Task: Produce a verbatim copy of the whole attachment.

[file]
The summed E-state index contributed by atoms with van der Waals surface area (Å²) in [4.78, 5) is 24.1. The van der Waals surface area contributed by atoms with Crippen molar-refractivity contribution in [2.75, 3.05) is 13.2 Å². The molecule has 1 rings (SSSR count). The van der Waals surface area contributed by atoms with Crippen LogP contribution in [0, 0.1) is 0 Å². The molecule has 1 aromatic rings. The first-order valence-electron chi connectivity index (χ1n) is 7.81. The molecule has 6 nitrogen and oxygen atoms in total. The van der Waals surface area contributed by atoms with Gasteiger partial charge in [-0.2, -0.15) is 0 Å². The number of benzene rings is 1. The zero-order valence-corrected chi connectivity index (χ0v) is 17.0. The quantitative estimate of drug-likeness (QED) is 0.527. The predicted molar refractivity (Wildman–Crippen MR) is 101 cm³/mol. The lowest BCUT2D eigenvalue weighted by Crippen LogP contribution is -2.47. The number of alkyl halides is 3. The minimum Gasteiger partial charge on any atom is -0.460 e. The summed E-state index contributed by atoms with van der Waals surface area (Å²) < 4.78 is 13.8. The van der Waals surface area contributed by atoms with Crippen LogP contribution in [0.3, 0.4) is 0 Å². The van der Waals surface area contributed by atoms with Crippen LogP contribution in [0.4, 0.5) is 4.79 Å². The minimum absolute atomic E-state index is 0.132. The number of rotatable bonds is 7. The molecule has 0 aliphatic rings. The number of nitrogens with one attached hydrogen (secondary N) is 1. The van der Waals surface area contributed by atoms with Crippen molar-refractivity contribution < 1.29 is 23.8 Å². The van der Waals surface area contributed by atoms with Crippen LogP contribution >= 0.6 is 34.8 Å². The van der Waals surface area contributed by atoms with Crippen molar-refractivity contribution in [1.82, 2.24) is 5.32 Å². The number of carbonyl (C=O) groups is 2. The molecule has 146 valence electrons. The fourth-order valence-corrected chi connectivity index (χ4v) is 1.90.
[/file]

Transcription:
The summed E-state index contributed by atoms with van der Waals surface area (Å²) in [4.78, 5) is 24.1. The van der Waals surface area contributed by atoms with Crippen molar-refractivity contribution in [2.75, 3.05) is 13.2 Å². The molecule has 1 rings (SSSR count). The van der Waals surface area contributed by atoms with Crippen LogP contribution in [0, 0.1) is 0 Å². The molecule has 1 aromatic rings. The first-order valence-electron chi connectivity index (χ1n) is 7.81. The molecule has 6 nitrogen and oxygen atoms in total. The van der Waals surface area contributed by atoms with Gasteiger partial charge in [-0.2, -0.15) is 0 Å². The number of benzene rings is 1. The zero-order valence-corrected chi connectivity index (χ0v) is 17.0. The quantitative estimate of drug-likeness (QED) is 0.527. The predicted molar refractivity (Wildman–Crippen MR) is 101 cm³/mol. The lowest BCUT2D eigenvalue weighted by Crippen LogP contribution is -2.47. The number of alkyl halides is 3. The minimum Gasteiger partial charge on any atom is -0.460 e. The summed E-state index contributed by atoms with van der Waals surface area (Å²) < 4.78 is 13.8. The van der Waals surface area contributed by atoms with Crippen LogP contribution in [0.3, 0.4) is 0 Å². The van der Waals surface area contributed by atoms with Crippen LogP contribution in [0.4, 0.5) is 4.79 Å². The minimum absolute atomic E-state index is 0.132. The number of rotatable bonds is 7. The molecule has 0 aliphatic rings. The number of nitrogens with one attached hydrogen (secondary N) is 1. The van der Waals surface area contributed by atoms with Crippen molar-refractivity contribution < 1.29 is 23.8 Å². The van der Waals surface area contributed by atoms with Crippen LogP contribution >= 0.6 is 34.8 Å². The van der Waals surface area contributed by atoms with Crippen molar-refractivity contribution in [1.82, 2.24) is 5.32 Å². The number of carbonyl (C=O) groups is 2. The molecule has 146 valence electrons. The fourth-order valence-corrected chi connectivity index (χ4v) is 1.90.